There is, to be sure, a legitimate debate to be had over exactly how big a difference a mandate would make -- and how just how close to truly universal coverage a mandate can get us. That's particularly true given the fact that Clinton has not specificed exactly how she'd enforce her mandate, although she has indicated she'd be willing to look at garnishing wages and imposing financial penalties if that's what it takes. Insofar as Clinton has said her plan would definitively achieve universal coverage, that's a stretch (although hardly as big a stretch as the one Obama has made when he said his plan would reach as many, if not more, than hers would).
Another argument Obama has made -- that it's better to wait on a mandate, until other reforms are in place -- is also a reasonable one. I don't agree with it, for reasons I've stated before, but it's an honest and legitimate difference of opinon.
But those aren't the sorts of arguments the campaign is making in this mailer. Instead, they are suggesting Clinton would force people to put up cash for insurance they couldn't afford. That's an explosive charge -- one that evokes the very worst stereotypes of overbearing liberalism and hands opponents of universal coverage a rhetorical bludgeon. If Congress tries to pass a mandate, which after all is a key element of many reform bills, opponents can always say "even Barack Obama says it's a bad idea."
More important, though, the claim just doesn't stand up under scrutiny. Clinton has allocated $110 billion a year for her health care program, which is actually a lot more than Obama has dedicated to his. (He assumes greater cost savings; I"m still trying to figure out if that's fair.) Some of Clinton's money will go to bolster Medicaid and the State Children's Health Insurance Program; most of the rest will go to providing subsidies, so that even middle class people get assistance buying insurance if they need it. Kenneth Thorpe, an Emory Univeristy economist, told the Wall Street Journal that in his estimates that sum of money was sufficient to make insurance accessible to everybody. But -- and this is essential -- Clinton has also indicated that if it takes even more money to make insurance affordable, she'll find it somewhere in the budget.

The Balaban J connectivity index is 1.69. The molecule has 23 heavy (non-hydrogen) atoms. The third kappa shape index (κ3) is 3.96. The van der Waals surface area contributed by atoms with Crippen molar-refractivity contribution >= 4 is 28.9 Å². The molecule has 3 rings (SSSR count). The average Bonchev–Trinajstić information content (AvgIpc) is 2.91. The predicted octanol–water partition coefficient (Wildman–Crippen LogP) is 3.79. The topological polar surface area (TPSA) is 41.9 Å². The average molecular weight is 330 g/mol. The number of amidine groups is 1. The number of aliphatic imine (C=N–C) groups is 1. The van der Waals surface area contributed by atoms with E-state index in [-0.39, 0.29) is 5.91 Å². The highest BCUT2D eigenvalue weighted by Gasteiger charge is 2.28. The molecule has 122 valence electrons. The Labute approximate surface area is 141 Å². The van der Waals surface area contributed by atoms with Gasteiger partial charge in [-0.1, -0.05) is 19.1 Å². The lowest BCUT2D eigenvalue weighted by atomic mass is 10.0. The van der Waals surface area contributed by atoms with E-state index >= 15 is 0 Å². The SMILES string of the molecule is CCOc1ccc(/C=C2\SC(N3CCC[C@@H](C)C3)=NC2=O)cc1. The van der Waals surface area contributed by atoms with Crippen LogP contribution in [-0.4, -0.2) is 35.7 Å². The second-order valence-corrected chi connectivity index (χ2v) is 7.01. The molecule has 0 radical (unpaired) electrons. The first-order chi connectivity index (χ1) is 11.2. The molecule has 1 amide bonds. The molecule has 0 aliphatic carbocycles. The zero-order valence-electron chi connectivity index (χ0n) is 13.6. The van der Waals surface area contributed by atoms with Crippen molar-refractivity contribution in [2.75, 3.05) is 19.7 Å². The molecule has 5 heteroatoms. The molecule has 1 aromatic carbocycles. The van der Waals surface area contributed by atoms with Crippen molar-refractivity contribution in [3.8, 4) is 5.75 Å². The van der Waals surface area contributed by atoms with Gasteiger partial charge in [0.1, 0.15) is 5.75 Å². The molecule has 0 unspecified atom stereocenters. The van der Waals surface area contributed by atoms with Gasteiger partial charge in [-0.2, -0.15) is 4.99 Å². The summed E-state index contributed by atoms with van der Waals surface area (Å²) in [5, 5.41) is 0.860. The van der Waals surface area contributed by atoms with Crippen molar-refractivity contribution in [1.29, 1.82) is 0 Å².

The email with this letter arrived in my inbox late, so I haven't had a chance to get official word from the Obama campaign. (I'll update as soon as I do.) In the past, campaign spokesmen have said they think it's a fair mailer. If they have more to say, I'm guessing that they will argue that, until Clinton provides a precise definition of "affordability," there's always the possibility she'd be asking people to pay more than they should. But that seems like a pretty remote possibility to me, given not just the budgetary commitment Clinton has made but also her own political history. Does anybody seriously believe she would sign a law forcing families making $40,000 a year to give up basic necessities in order to pay for exorbitantly priced health insurance? (For that matter, does anybody believe Ted Kennedy, John Dingell, and the rest of the Democrats in Congress would ever vote for such a measure?)
Obama says he's genuinely committed both to universal health insurance and to fostering a new politics free of old-fashioned demogoguery. I'd like to believe him and, more often than not, I do. But the reemergence of this mailer makes me wonder if I'm being naive.
Still, I'd be remiss if I didn't mention one other thing: Notwithstanding these attacks and the fact that Obama's plan seems less appealing to me than Clinton's, the differences between the two still pale in comparison to the differences they both have with presumptive Republican nominee John McCain. But you can read about that here, in the dead-tree edition of TNR.
*UPDATE: Just to be clear, one of the signatories, Cal-Berkeley economist and former Clinton Administration